Key considerations for a successful project

In the March 2024 HEJ, Consultant Medical Microbiologist, Michael Weinbren, head of Estates Risk and Environment at Belfast Health and Social Care Trust, George McCracken, Susanne Lee of independent public microbiology consultancy, Leegionella, and Consultant Medical Microbiologist at NHS Greater Glasgow and Clyde, Dr Teresa Inkster, argued that ensuring patient safety in new healthcare facilities requires a markedly different approach to design and construction. Here, in the second half of the article, they discuss some of the key issues requiring particular consideration against this backdrop to ensure a successful project outcome.

Preventing infections arising from the built environment in a new healthcare facility is a different entity to the traditional understanding of infection prevention and control (an Infection Control team patrolling the wards, and adherence to handwashing protocols etc). Any stakeholder can inadvertently take an action which results in a patient acquiring infection. This could, for example, be a manufacturer, an architect, a member of the design team, or one of the contractors on the site (this list is by no means exhaustive). The approach to mitigating these risks is quite different, and beyond the remit/skills of the Infection Prevention and Control team (see Figure 1).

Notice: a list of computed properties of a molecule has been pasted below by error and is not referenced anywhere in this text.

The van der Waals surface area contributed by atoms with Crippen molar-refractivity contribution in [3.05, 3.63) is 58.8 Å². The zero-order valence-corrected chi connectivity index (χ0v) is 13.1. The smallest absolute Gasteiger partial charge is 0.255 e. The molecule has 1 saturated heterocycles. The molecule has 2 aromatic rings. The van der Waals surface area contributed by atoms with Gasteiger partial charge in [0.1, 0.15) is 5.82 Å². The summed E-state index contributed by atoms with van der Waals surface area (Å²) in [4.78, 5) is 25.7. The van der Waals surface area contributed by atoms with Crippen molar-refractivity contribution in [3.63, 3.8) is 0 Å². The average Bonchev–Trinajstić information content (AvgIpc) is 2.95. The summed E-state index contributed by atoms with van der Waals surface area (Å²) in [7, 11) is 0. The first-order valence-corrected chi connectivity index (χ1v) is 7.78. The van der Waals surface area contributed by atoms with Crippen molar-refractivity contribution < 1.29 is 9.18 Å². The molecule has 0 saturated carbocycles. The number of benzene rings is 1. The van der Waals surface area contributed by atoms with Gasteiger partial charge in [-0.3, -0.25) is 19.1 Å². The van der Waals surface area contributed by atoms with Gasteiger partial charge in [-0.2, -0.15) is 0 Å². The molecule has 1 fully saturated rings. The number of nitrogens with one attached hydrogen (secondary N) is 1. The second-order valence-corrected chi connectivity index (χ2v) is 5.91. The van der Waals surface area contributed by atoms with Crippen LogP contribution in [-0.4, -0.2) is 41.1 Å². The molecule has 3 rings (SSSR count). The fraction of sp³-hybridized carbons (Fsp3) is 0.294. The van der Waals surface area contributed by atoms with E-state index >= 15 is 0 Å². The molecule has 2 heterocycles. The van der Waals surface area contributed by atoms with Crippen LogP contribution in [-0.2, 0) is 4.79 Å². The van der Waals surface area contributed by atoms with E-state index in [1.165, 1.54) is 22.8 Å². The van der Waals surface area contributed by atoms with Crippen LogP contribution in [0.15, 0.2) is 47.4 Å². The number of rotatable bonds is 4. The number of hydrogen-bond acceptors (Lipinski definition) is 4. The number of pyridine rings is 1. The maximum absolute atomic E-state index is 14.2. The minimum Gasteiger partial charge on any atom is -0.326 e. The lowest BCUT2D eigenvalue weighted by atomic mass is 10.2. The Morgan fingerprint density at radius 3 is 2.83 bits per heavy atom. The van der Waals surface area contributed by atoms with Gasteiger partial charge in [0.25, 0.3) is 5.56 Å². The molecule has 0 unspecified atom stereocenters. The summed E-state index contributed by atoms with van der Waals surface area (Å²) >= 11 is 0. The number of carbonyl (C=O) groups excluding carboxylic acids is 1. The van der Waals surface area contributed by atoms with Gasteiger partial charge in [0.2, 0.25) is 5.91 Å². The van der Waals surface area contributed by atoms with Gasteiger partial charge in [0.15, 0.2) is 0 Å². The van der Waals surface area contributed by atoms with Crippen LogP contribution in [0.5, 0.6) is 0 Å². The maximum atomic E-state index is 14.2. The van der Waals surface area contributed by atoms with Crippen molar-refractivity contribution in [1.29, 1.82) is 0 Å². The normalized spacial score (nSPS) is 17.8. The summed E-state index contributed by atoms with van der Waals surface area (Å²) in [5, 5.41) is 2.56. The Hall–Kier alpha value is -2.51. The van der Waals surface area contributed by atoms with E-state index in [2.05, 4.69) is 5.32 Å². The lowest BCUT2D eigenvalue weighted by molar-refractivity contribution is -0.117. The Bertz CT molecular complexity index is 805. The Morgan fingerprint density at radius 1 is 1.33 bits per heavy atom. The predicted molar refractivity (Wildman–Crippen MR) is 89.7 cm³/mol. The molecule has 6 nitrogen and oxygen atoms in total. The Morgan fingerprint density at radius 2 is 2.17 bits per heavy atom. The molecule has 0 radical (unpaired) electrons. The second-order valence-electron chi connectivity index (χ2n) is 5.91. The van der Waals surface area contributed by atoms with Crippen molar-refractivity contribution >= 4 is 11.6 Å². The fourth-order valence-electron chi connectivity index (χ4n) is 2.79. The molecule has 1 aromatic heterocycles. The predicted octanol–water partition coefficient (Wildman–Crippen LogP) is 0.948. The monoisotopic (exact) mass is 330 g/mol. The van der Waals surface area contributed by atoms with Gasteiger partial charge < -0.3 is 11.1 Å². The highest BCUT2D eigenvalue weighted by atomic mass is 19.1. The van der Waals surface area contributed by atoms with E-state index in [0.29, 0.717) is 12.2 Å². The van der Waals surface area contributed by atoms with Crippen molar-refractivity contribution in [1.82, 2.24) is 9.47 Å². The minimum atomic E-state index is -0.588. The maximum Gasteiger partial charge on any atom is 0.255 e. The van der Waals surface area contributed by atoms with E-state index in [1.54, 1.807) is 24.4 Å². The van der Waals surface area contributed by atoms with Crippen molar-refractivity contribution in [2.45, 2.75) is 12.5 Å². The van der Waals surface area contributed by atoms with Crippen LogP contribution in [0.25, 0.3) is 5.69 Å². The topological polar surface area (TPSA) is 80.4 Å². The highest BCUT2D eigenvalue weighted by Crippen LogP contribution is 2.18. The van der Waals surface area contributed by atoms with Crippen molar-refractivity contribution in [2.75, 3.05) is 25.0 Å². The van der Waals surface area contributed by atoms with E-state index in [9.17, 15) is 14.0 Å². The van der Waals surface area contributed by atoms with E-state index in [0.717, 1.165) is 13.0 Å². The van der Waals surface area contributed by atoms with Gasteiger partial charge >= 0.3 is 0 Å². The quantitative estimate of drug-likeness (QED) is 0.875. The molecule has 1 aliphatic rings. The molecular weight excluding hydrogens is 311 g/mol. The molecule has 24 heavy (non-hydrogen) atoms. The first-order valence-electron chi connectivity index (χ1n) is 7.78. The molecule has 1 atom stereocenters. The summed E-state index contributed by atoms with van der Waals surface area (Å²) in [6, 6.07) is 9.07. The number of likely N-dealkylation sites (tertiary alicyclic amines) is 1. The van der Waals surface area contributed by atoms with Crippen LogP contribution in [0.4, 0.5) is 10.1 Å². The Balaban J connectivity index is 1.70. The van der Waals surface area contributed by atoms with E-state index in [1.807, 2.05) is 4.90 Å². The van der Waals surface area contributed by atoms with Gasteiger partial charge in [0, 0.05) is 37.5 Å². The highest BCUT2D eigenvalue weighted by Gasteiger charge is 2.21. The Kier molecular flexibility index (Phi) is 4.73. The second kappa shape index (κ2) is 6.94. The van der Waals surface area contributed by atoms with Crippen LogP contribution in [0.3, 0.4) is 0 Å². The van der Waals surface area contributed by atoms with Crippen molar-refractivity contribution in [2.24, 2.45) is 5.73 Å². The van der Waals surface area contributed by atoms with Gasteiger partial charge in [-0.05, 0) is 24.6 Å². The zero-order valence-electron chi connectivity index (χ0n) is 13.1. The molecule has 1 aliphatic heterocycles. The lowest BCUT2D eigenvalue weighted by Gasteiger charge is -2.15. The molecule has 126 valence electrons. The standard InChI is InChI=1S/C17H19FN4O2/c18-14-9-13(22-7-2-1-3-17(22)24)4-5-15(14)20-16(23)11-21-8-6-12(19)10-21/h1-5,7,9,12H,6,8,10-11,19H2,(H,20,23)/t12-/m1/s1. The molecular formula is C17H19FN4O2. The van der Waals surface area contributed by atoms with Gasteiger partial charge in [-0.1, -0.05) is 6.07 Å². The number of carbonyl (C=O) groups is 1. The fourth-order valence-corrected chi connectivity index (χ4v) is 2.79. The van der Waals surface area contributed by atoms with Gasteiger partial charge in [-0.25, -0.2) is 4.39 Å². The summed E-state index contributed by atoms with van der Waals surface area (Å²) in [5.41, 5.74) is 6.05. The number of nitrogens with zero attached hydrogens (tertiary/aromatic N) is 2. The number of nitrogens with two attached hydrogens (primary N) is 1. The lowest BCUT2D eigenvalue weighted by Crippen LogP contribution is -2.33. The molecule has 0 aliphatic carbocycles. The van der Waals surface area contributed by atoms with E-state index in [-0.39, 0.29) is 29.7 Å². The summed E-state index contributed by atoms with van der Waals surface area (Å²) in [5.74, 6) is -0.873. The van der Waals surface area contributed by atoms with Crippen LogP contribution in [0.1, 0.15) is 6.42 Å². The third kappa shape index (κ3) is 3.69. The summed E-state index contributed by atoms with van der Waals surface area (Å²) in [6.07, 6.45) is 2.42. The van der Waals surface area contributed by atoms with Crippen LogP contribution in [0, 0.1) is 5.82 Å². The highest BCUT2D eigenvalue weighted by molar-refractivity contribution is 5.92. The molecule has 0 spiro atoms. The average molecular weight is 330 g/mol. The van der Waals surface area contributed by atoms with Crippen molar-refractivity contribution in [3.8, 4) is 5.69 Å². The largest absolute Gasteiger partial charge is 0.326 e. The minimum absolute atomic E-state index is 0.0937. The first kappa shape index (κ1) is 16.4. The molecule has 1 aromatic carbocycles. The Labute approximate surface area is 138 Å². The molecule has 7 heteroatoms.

Within working hospitals, it has taken time to establish that infection prevention was everyone's responsibility, and not not just that of the Infection Prevention team. Likewise, it should become the responsibility of all stakeholders in any project to minimise the risk of their actions on patient safety.

Every stakeholder needs to be empowered through training, risk assessment, and continuous feedback from issues arising in the built environment within their area of expertise. The goal is to achieve informed governance — a situation where everyone understands the consequences of their actions on patient safety. This aspect of infection prevention might be better referred to as occupant safety to distinguish it from traditional infection control. Introduction of an effective safety culture system utilising the whole of the Heinrich ratio — including 'near misses' feeding into a risk-based approach — will intuitively help deliver occupant safety.

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